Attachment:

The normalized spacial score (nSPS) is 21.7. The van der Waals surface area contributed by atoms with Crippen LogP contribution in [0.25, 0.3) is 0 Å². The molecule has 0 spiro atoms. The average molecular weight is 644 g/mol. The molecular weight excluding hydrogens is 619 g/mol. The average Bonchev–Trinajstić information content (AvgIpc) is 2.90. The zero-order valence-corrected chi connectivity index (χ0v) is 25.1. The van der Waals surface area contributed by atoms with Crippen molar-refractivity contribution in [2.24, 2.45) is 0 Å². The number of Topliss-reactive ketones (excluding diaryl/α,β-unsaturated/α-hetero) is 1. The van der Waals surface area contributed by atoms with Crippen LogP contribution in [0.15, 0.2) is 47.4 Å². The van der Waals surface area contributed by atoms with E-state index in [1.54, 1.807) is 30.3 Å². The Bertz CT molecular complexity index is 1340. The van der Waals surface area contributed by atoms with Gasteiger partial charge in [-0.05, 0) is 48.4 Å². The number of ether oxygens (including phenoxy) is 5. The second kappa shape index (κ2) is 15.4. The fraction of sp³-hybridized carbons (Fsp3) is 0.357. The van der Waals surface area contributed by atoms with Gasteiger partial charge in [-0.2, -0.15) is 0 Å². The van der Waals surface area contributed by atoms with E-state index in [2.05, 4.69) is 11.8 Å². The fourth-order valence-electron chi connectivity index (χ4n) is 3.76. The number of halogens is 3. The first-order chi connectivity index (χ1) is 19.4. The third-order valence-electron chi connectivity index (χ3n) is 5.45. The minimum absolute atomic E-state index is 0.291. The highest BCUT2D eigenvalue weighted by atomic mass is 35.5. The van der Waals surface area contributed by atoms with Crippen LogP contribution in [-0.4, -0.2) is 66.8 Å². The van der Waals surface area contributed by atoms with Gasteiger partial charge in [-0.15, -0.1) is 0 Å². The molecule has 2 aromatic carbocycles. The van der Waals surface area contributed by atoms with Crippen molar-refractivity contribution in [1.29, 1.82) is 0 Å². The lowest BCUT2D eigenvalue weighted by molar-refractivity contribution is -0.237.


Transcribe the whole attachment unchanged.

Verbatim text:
The normalized spacial score (nSPS) is 21.7. The van der Waals surface area contributed by atoms with Crippen LogP contribution in [0.25, 0.3) is 0 Å². The molecule has 0 spiro atoms. The average molecular weight is 644 g/mol. The molecular weight excluding hydrogens is 619 g/mol. The average Bonchev–Trinajstić information content (AvgIpc) is 2.90. The zero-order valence-corrected chi connectivity index (χ0v) is 25.1. The van der Waals surface area contributed by atoms with Crippen molar-refractivity contribution in [2.24, 2.45) is 0 Å². The number of Topliss-reactive ketones (excluding diaryl/α,β-unsaturated/α-hetero) is 1. The van der Waals surface area contributed by atoms with Crippen LogP contribution in [0.15, 0.2) is 47.4 Å². The van der Waals surface area contributed by atoms with E-state index in [1.54, 1.807) is 30.3 Å². The Bertz CT molecular complexity index is 1340. The van der Waals surface area contributed by atoms with Gasteiger partial charge in [-0.05, 0) is 48.4 Å². The number of ether oxygens (including phenoxy) is 5. The second kappa shape index (κ2) is 15.4. The fraction of sp³-hybridized carbons (Fsp3) is 0.357. The van der Waals surface area contributed by atoms with Gasteiger partial charge in [-0.2, -0.15) is 0 Å². The van der Waals surface area contributed by atoms with E-state index in [2.05, 4.69) is 11.8 Å². The fourth-order valence-electron chi connectivity index (χ4n) is 3.76. The number of halogens is 3. The first-order chi connectivity index (χ1) is 19.4. The third-order valence-electron chi connectivity index (χ3n) is 5.45. The minimum absolute atomic E-state index is 0.291. The highest BCUT2D eigenvalue weighted by atomic mass is 35.5. The van der Waals surface area contributed by atoms with Crippen LogP contribution in [-0.4, -0.2) is 66.8 Å². The van der Waals surface area contributed by atoms with Gasteiger partial charge in [-0.15, -0.1) is 0 Å². The molecule has 2 aromatic carbocycles. The van der Waals surface area contributed by atoms with Crippen molar-refractivity contribution in [1.29, 1.82) is 0 Å². The lowest BCUT2D eigenvalue weighted by molar-refractivity contribution is -0.237.